2017 NFL Draft Rankings

Dowling trying to earn coveted NFL long snapping job

Former WKU 4-year starter vying for 1 of 32 spots

Nolan Dowling is trying one of the toughest routes there is to the NFL.

Thirty-two teams are in the league. Each of them will likely carry one long snapper on their roster during the season.

Therefore, long snappers have just 32 spots available if they want to have a pro football career.

Dowling started the last four years at the position for Western Kentucky. Now he’s hoping to claim one of those coveted pro spots.

“It’s not like tight ends, quarterbacks, where they’re three-deep at those positions,” Dowling said. “Long snappers, there’s 32 of them. They only bring two into camp.

“If I get invited to camp I’ll be fighting against a nine-year or 10-year vet like, ‘All right, let’s see what we can do.’ ”

Dowling spoke Monday after he and 17 other of last year’s Hilltopper seniors worked out at the team’s pro day. Thirty-three representatives from 26 NFL teams were on hand evaluating prospects.

Offensive lineman Forrest Lamp and wide receiver Taywan Taylor were the main draws for scouts. Unlike those two former WKU stars, Dowling is unlikely to be picked when the NFL Draft takes place April 27-29.

But the 6-foot, 230-pound long snapper hopes to get an NFL camp invite as an undrafted free agent. From there, he’ll fight to stay on a roster.

“It’s very unique,” Dowling said. “It’s a lot different than other positions.

“Forrest, for example, he’s getting phone calls off the hook. With long snappers it’s high school all over again. We’re the last ones to get recruited and we’re the last ones to get looked at. …

“Hopefully someone liked what they saw. That’s all I can ask for is that someone liked it and gives me a shot.”

Dowling came to WKU from Belleville (Ill.) East High School in the summer of 2012 as a walk-on. He redshirted that season before taking over the job in 2013 as a redshirt freshman.

Dowling didn’t give the job up from there, starting each of the next four years for the Hilltoppers. He played on teams that won at least eight games all four seasons and finished his career with three straight bowl wins and two straight Conference USA titles.

While stars like Lamp, Taylor and Brandon Doughty got most of the attention during Dowling’s career, he was just as steady at his job.

Dowling snapped his first three years for kicker Garrett Schwettman, the program’s all-time leading scorer in points scored (398) and made field goals (54).

The value of Dowling’s reliable snaps was “probably way more than people realize,” Schwettman said. It started with countless repetitions in practice.

“We repped it, repped it, repped it,” said Schwettman, now a kicking coach at NAIA Ave Maria University in southwest Florida. “We didn’t have to pull each other to get out there.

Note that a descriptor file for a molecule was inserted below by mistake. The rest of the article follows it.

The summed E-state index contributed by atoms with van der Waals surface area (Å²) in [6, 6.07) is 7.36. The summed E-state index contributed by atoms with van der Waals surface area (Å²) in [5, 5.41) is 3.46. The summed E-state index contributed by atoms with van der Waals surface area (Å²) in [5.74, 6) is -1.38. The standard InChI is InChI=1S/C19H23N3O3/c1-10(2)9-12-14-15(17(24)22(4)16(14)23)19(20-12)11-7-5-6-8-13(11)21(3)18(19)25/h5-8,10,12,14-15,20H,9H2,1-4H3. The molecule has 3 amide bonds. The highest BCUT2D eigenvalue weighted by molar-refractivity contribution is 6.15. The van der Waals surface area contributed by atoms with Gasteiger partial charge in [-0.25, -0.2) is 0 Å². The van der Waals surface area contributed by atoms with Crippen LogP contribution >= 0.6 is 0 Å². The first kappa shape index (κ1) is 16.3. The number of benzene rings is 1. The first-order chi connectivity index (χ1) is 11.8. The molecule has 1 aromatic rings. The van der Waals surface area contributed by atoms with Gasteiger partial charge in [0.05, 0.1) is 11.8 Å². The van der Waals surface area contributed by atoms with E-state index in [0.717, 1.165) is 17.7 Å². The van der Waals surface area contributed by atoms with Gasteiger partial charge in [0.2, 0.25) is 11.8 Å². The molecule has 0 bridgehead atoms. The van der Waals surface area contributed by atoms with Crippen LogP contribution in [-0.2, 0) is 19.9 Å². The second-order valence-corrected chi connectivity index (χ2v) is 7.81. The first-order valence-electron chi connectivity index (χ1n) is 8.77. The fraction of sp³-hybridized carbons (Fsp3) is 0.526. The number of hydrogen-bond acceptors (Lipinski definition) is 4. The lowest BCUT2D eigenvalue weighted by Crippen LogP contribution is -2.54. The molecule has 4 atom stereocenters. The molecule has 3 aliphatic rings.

“We group messaged each other, ‘Hey, you want to go work out?’ And it would be ‘Yeah, yeah, yeah, let’s get this work in.’ Nolan is a workhorse. He’ll put in the work. He isn’t afraid of that.”

That sort of work by Dowling led to consistent snaps in games, former WKU special teams coordinator Tony Levine said.

By the time Levine started with the Hilltoppers in 2016, Dowling was already a three-year starter and had earned a scholarship.

“Any time we had to punt or kick an extra point or kick a field goal, there was not one person in our program that was concerned about the snap getting there,” said Levine, who’s now on staff at Purdue. “He was right on the mark every time, very durable, very reliable.

“Pressure, the stress of a certain situation in a game … nothing fazed him.”

Dowling earned Honorable Mention All-Conference USA honors three straight years from 2014-16.

Dowling said he came to WKU just hoping to earn a scholarship, which he did. It was later in his career when he said he realized long snapping was something he could pursue at the NFL level.

“Once it got to around my junior year, I thought, ‘Maybe I can go to the next level,’” Dowling said. “I started training harder. Finally after this season, I was like, ‘I might have a shot.’

“I got invited to the NFLPA Bowl and that really was the time I was like, ‘OK, maybe there’s an opportunity here for me.’ Like I said, it’s very difficult as a long snapper to get in, but you just need that opportunity.”

Levine coached two future NFL long snappers during his career at Houston, both of whom began their careers as college walk-ons like Dowling. He also worked two years as a special teams coach in the league with the Carolina Panthers.

“I think timing is important,” Levine said. “I think getting with the right team is important.

“As a rookie, very few long snappers are drafted and the ones that sign as free agents have to do a good job going to a team where they have a legitimate chance to beat out the returning starter.

“So there’s no question at all in my mind that he can do it and has the ability to do it. I think it can be timing and getting with the right organization.”

If Dowling gets that NFL shot, Schwettman said he’s confident his friend can take advantage of it.

The two were roommates their first two years at WKU and spent entire practices together along with other specialists.

Off the field they were just as close, Schwettman said, and are still good friends.

“Nolan might not have the fastest snap, might not have the speed running down the field, this, that or whatever,” Schwettman said. “Nolan is going to outwork him. He’s worked way too hard to get to this point.

“If he gets a shot, that’s all he needs. I think he’ll end up taking full advantage of that opportunity and sticking with whoever it is.”

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